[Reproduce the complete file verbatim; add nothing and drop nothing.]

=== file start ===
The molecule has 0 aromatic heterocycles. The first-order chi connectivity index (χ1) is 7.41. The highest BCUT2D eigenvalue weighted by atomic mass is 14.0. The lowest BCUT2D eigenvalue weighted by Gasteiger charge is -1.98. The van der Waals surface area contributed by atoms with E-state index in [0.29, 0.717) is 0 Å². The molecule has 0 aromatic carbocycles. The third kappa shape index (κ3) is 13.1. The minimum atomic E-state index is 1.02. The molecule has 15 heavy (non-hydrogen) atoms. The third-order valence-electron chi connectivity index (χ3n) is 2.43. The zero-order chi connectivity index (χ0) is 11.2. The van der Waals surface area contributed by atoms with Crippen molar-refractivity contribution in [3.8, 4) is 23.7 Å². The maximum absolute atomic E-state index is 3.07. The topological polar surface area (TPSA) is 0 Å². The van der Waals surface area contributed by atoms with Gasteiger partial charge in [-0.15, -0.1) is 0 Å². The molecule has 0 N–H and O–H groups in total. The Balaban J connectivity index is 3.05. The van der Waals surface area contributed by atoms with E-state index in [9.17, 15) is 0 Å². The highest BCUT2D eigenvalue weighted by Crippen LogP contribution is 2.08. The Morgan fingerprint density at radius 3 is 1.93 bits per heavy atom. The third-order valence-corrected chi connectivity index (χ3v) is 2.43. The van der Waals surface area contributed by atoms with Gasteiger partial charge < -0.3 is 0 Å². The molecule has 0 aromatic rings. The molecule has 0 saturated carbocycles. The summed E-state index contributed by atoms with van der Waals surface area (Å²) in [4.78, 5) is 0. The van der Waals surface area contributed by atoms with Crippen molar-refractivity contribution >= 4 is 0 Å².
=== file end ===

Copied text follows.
The molecule has 0 aromatic heterocycles. The first-order chi connectivity index (χ1) is 7.41. The highest BCUT2D eigenvalue weighted by atomic mass is 14.0. The lowest BCUT2D eigenvalue weighted by Gasteiger charge is -1.98. The van der Waals surface area contributed by atoms with E-state index in [0.29, 0.717) is 0 Å². The molecule has 0 aromatic carbocycles. The third kappa shape index (κ3) is 13.1. The minimum atomic E-state index is 1.02. The molecule has 15 heavy (non-hydrogen) atoms. The third-order valence-electron chi connectivity index (χ3n) is 2.43. The zero-order chi connectivity index (χ0) is 11.2. The van der Waals surface area contributed by atoms with Crippen molar-refractivity contribution in [3.8, 4) is 23.7 Å². The maximum absolute atomic E-state index is 3.07. The topological polar surface area (TPSA) is 0 Å². The van der Waals surface area contributed by atoms with Gasteiger partial charge in [-0.15, -0.1) is 0 Å². The molecule has 0 N–H and O–H groups in total. The Balaban J connectivity index is 3.05. The van der Waals surface area contributed by atoms with E-state index in [9.17, 15) is 0 Å². The highest BCUT2D eigenvalue weighted by Crippen LogP contribution is 2.08. The Morgan fingerprint density at radius 3 is 1.93 bits per heavy atom. The third-order valence-corrected chi connectivity index (χ3v) is 2.43. The van der Waals surface area contributed by atoms with Gasteiger partial charge < -0.3 is 0 Å². The molecule has 0 aromatic rings. The molecule has 0 saturated carbocycles. The summed E-state index contributed by atoms with van der Waals surface area (Å²) in [4.78, 5) is 0. The van der Waals surface area contributed by atoms with Crippen molar-refractivity contribution >= 4 is 0 Å².